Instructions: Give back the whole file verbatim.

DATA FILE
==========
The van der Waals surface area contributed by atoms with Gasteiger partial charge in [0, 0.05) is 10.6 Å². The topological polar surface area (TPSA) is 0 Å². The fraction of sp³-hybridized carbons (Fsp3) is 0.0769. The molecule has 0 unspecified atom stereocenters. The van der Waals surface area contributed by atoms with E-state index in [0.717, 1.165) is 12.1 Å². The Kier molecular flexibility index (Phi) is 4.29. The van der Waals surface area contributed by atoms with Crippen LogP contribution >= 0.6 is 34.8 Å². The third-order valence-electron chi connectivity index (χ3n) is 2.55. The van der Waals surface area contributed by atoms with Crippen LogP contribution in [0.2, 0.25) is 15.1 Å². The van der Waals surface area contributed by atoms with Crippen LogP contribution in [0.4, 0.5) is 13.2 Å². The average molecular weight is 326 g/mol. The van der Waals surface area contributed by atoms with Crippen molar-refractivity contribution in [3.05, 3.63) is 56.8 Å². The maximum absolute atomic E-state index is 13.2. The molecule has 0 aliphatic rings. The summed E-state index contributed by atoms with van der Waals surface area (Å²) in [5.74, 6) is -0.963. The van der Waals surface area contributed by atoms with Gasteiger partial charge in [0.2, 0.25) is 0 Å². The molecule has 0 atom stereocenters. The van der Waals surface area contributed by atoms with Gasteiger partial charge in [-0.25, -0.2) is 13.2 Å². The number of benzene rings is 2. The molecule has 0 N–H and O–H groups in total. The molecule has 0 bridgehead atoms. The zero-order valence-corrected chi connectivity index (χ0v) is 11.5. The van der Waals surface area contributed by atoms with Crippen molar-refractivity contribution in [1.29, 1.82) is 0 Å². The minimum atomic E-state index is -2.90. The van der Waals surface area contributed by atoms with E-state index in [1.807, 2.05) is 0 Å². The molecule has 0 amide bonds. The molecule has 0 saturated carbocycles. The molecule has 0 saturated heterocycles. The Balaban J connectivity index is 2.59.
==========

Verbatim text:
The van der Waals surface area contributed by atoms with Gasteiger partial charge in [0, 0.05) is 10.6 Å². The topological polar surface area (TPSA) is 0 Å². The fraction of sp³-hybridized carbons (Fsp3) is 0.0769. The molecule has 0 unspecified atom stereocenters. The van der Waals surface area contributed by atoms with E-state index in [0.717, 1.165) is 12.1 Å². The Kier molecular flexibility index (Phi) is 4.29. The van der Waals surface area contributed by atoms with Crippen LogP contribution >= 0.6 is 34.8 Å². The third-order valence-electron chi connectivity index (χ3n) is 2.55. The van der Waals surface area contributed by atoms with Crippen LogP contribution in [0.2, 0.25) is 15.1 Å². The van der Waals surface area contributed by atoms with Crippen LogP contribution in [0.4, 0.5) is 13.2 Å². The average molecular weight is 326 g/mol. The van der Waals surface area contributed by atoms with Crippen molar-refractivity contribution in [3.05, 3.63) is 56.8 Å². The maximum absolute atomic E-state index is 13.2. The molecule has 0 aliphatic rings. The summed E-state index contributed by atoms with van der Waals surface area (Å²) in [5.74, 6) is -0.963. The van der Waals surface area contributed by atoms with Gasteiger partial charge in [0.2, 0.25) is 0 Å². The molecule has 0 atom stereocenters. The van der Waals surface area contributed by atoms with Gasteiger partial charge in [-0.25, -0.2) is 13.2 Å². The number of benzene rings is 2. The molecule has 0 N–H and O–H groups in total. The molecule has 0 bridgehead atoms. The zero-order valence-corrected chi connectivity index (χ0v) is 11.5. The van der Waals surface area contributed by atoms with Crippen molar-refractivity contribution in [1.29, 1.82) is 0 Å². The minimum atomic E-state index is -2.90. The van der Waals surface area contributed by atoms with E-state index in [1.807, 2.05) is 0 Å². The molecule has 0 amide bonds. The molecule has 0 saturated carbocycles. The molecule has 0 saturated heterocycles. The Balaban J connectivity index is 2.59.